“Remaking Partisan Politics through Authoritarian Sorting,” a forthcoming book by the political scientists Christopher Federico, Stanley Feldman and Christopher Weber, who argue that
Three trends — polarization, media change, and the rise of what many people see as threats to the traditional social order — have contributed to a growing divide within American politics. It is a divide between those who place heavy value on social order and cohesion relative to those who value personal autonomy and independence.
The three authors use a long-established authoritarian scale — based on four survey questions about which childhood traits parents would like to see in their offspring — that asks voters to choose between independence or respect for their elders; curiosity or good manners; self-reliance or obedience; and being considerate or well-behaved. Those respondents who choose respect for elders, good manners, obedience and being well-behaved are rated more authoritarian.
The authors found that in 1992, 62 percent of white voters who ranked highest on the authoritarian scale supported George H.W. Bush. In 2016, 86 percent of the most authoritarian white voters backed Trump, an increase of 24 percentage points.
.. Over the last few decades, party allegiances have become increasingly tied to a core dimension of personality we call “openness.” Citizens high in openness value independence, self-direction, and novelty, while those low in openness value social cohesion, certainty, and security. Individual differences in openness seem to underpin many social and cultural disputes, including debates over the value of racial, ethnic, and cultural diversity, law and order, and traditional values and social norms.
Johnston notes that personality traits like closed mindedness, along with aversion to change and discomfort with diversity, are linked to authoritarianism:
As these social and cultural conflicts have become a bigger part of our political debates, citizens have sorted into different parties based on personality, with citizens high in openness much more likely to be liberals and Democrats than those low in openness. This psychological sorting process does not line up perfectly with older partisan differences based on class, because those higher in income and education also tend to be higher in openness.
When Is A Sandwich Not Just A Sandwich?
The point is, Brooks’s young guest was freaked out by salami and tomatoes in a way she wasn’t by enchiladas and refried beans. Though the young woman might have been of Mexican background (Brooks doesn’t say), in a place like Texas, say, Mexican food is ordinary cuisine even working-class white people.
.. I had to live with the disdain of some members of my Louisiana family for my allegedly fancypants and inauthentic tastes. It was all class anxiety on their part, but they found a way to put the knife in emotionally over these things. They were reverse snobs, and were at times really mean about it. I don’t believe that is excusable. That said, the fact that I was far more comfortable moving in cosmopolitan settings, and had more cosmopolitan tastes, meant that I had doors open for me, professionally and otherwise, that they would not have had.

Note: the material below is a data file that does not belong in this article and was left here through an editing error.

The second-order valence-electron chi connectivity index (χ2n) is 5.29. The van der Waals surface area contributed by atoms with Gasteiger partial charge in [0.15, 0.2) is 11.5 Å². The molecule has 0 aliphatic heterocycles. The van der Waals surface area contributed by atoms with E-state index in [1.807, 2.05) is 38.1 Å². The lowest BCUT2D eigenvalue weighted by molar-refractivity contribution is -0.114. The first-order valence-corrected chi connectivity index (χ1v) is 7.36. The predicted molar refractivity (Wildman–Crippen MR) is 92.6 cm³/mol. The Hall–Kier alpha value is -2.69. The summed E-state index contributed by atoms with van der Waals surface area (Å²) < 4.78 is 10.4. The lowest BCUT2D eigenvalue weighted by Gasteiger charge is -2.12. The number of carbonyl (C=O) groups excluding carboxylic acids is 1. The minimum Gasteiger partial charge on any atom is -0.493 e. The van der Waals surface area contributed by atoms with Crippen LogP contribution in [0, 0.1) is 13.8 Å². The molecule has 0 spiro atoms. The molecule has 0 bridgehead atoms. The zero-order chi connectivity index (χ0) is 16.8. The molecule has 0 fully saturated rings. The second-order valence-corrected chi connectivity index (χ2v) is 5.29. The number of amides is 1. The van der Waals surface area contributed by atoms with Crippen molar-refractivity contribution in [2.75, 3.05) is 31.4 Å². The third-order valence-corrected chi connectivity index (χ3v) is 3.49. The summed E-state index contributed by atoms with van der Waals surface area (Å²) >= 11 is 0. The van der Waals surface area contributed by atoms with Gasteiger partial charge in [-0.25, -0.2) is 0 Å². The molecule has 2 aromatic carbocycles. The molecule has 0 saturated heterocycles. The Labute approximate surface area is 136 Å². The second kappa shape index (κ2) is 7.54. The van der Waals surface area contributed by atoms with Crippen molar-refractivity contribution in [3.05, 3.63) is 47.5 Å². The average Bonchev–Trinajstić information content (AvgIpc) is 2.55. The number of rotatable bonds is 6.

.. I mentioned that when I arrived in Paris, the Dutch friends who were supposed to meet me had left a message at my hotel saying they had to cancel.
“What did you do?” said my dad, with tremendous concern.
“Checked in and spent the next few days exploring Paris on my own,” I said, as if it was no big deal. Because it wasn’t.
My father was visibly astonished.
“What’s going on?” I asked.
Said he, “I would have just sat there in the hotel until it was time to go back to the airport.”
He wasn’t joking. He was serious.
.. conservatives tend to be “low openness” individuals — that is, people who are much less willing to try new and unfamiliar things.
.. So when the culture redefines a major life milestone, such as marriage, it trivializes one’s own milestone experience by imbuing it was a sense of contingency, threatens to deprive one’s children of the same experience, and thus threatens to make the generations strangers to one another.
.. This, by the way, is why I have a very short fuse for front-row pretenses to “diversity,” which are usually only skin deep. The white man who only has a high school education, and who lives in a trailer park on the outskirts of Bunkie, La., will never enjoy the privilege of, say, Jerelyn Luther, the black Yale student whose name lives in deserved infamy as Shrieking Girl. The refusal of the front-row Establishment to recognize the reality of class privilege, which is in large part cultural privilege, is a major barrier to meaningful reform. The way front-row kids in power assuage their status anxiety is by hiring more diversity deans, which is a lot easier than confronting the complexities of class.